Graph Theory and \(\mathfrak{sl}_2\)

How many unlabeled graphs are there with \(n\) vertices and \(k\) edges?  Below is a graph of the number of isomorphism classes of (unlabeled graphs) on \(7\) vertices.

Graphs on 7 vertices

The labels on the \(x\)-axis are the number of edges \(k\); the \(y\)-axis indicates the number of graphs with \(k\) edges

Observe that the number of graphs on \(7\) vertices with \(k\) edges is unimodal --- it has only one peak.  Indeed, if \(g_{n,k}\) is the number of graphs with \(n\) vertices and \(k\) edges, the sequence $$(g_{n, k})_{0\leq k\leq {n\choose 2}}$$ is always unimodal for fixed \(n\).  The remarkable thing is that one can prove this fact using the representation theory of the Lie algebra \(\mathfrak{sl}_2\).

Yesterday I gave a talk for the Columbia Undergraduate Math Society explaining this proof.  The use of \(\mathfrak{sl}_2\) to prove unimodality is a well-known technique, which has been developed by Richard Stanley and others, but I find it quite difficult to understand the meat of these sorts of arguments when reading the combinatorics papers in which they appear, since they are often treated in the full generality of "posets with the Sperner property."  So I figured I'd sketch the argument in this case.  You can find full notes on my talk (which include a classification of the finite-dimensional irreducible representations of \(\mathfrak{sl}_2\)) here, or on my talks page.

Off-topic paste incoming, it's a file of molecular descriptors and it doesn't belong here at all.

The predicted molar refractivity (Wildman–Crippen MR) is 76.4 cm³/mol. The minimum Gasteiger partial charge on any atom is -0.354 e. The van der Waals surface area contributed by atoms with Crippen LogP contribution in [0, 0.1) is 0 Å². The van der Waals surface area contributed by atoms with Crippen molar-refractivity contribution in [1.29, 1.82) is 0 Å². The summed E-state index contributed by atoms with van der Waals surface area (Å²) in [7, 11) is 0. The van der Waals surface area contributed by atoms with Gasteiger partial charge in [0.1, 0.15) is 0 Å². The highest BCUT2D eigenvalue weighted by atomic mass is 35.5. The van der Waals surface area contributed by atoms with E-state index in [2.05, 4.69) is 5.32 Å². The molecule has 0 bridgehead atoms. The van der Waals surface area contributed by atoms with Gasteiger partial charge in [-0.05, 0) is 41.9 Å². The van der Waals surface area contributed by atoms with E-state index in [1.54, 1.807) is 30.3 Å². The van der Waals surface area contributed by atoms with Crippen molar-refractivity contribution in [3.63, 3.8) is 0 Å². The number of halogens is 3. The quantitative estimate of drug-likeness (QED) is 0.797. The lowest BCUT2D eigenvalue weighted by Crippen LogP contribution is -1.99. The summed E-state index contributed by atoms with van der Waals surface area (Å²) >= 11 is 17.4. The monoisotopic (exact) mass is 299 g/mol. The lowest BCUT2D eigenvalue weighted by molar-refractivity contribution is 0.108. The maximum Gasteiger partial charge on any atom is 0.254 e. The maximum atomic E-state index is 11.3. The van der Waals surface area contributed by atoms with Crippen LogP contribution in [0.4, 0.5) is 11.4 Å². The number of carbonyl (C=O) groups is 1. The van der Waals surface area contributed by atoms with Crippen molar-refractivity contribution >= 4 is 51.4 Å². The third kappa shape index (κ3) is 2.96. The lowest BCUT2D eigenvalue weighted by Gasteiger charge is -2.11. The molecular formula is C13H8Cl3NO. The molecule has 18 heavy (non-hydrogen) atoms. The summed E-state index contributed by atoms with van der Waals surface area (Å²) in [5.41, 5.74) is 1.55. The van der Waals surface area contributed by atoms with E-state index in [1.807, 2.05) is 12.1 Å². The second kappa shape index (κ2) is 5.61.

Recall that an \(n\)-dimensional representation of \(\mathfrak{sl}_2\) is the same as a triple of \(n\times n\) matrices \(E, F, G\) such that $$[E,F]=H, [H,E]=2E, [H,F]=-2F.$$  The key fact we will need from the classification of \(\mathfrak{sl}_2\)-reps is the following:

Theorem 1.  Let \(V\) be a finite-dimensional complex representation of \(\mathfrak{sl}_2(\mathbb{C})\), and let \(d_k(V)\) be the generalized eigenspace of \(H\) corresponding to the eigenvalue \(k\).  Then the sequences $$(d_k(V))_{k\text{ odd}}, (d_k(V))_{k\text{ even}}$$ are unimodal.

This theorem follows trivially from the classification of finite-dimensional \(\mathfrak{sl}_2\)-representations.  (In fact, \(H\) always acts diagonalizably, and its eigenvalues are always integers, but we won't use this.)  We call the (generalized) eigenspace of \(H\) with eigenvalue \(k\) the \(k\)-weight space.  We are now ready to prove:

Theorem 2. Fix a non-negative integer \(n\).  Then the sequence $$(g_{n, k})_{0\leq k\leq {n \choose 2}}$$ is unimodal.

Proof.  By the theorem, it suffices to construct an \(\mathfrak{sl}_2\)-rep \(W_n\) such that the weight spaces of \(W\) have dimension equal to \(g_{n,k}\), and so that the eigenvalues of \(H\) all have the same parity.  We let \(G_{n,k}\) be the set of labelled graphs with \(n\) vertices \(\{1,\cdots, n\}\) and \(k\) edges, and set \(U_{n,k}=\mathbb{C}^{G_{n,k}}\).  That is, \(U_{n,k}\) is a vector space with a basis consisting of labelled graphs on \(n\) vertices and with \(k\) edges.  The symmetric group \(S_n\) acts on \(U_{n,k}\) by permuting the vertices.  We set $$U_n=\bigoplus_k U_{n,k}, W_{n,k}=U_{n,k}^{S_n}, W_n=\bigoplus_k W_{n,k}.$$